‘Without intention, we can prepare and explore, but we cannot tell a story. Once there is story, there is an intention: a will toward a particular-if subtle-end.'
Susan Bell, The Artful Edit
I’ve written about different elements of writing before, but I haven’t really touched on perhaps the most important - intention. Yet in my day job it’s the first question I ask the author of any work I’m editing or writing. Once you have a purpose for the writing, everything falls into place. You have a focus that guides the writing, as Susan Bell states, ‘toward a particular... end’.
When it comes to fiction writing, sometimes the intention gets lost along the way. Perhaps you discover something new in the free writing process that seems more important, or stronger than the intention you originally set for your work.
By all means - get sidetracked, discover new tangents - that’s the fun of writing. Providing that in the editing stage you uncover your intention that will act as guide for your reader.
When it comes to uncovering your intention, Bell recommends asking - ‘What am I trying to do here? Where am I going with this?’
Intention can also apply to your characters. Just as it’s important for you as a writer to know what you’re trying to achieve, it’s equally important for your characters to have an intention.
Anne Lamott refers to this as the ‘emotional acre’ of a character and suggests you ‘find out as much as possible about the interior life of the people you are working with’ (p45).
There are many ways you can get to know your characters; from character questionnaires, to character histories, free writing scenes or writing journal entries for them. These are all useful ways to get beneath the surface of your characters and discover what really motivates them.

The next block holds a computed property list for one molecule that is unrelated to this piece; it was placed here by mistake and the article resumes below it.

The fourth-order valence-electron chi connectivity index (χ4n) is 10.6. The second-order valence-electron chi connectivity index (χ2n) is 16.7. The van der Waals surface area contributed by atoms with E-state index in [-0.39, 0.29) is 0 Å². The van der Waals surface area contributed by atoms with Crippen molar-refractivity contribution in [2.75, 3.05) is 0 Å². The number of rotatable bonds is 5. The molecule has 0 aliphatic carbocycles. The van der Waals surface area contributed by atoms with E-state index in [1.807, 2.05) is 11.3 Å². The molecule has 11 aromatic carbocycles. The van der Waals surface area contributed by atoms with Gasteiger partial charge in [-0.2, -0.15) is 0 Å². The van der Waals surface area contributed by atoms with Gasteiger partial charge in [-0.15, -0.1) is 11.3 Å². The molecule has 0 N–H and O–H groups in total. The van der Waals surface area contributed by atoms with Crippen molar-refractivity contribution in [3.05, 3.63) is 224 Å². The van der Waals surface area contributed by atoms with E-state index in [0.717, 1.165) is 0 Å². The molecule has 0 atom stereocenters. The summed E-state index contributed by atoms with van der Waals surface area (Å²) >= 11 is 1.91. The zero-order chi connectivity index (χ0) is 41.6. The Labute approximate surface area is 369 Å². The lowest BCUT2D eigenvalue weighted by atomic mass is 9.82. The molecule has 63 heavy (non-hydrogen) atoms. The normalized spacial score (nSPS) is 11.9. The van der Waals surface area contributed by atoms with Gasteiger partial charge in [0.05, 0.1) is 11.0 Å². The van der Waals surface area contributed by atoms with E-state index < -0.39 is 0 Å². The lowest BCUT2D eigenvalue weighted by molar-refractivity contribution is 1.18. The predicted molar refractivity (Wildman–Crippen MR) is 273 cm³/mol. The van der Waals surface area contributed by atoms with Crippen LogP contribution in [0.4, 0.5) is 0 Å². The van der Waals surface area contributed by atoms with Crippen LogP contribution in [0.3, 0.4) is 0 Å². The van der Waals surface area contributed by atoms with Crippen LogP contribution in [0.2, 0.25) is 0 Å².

Once I’ve spent time getting to know my characters, I create a character matrix for my story, listing each character and answering the following questions about them:
- What do they want?
- What do they need?
- What do they fear?
That way it’s easy to see the connection between characters and opportunities for potential scenes, particularly when there is a conflict of want.
Other potential scenes arise from two characters wanting the same thing, one character wanting what another has, or a character’s want masking a deeper need.
I try not to create this matrix too early in the writing process. It’s nice to have gaps to allow the characters the opportunity to reveal themselves.
So next time you’re stuck, ask yourself - ‘What’s my intention?’. Not just what you as a writer is trying to achieve, but also your characters.
Bell, Susan. The Artful Edit: On the practice of editing yourself. New York: W. W. Norton & Company Ltd, 2007.
Lamott, Anne. Bird by Bird: Some instructions on writing and life. Melbourne: Scribe, 2009.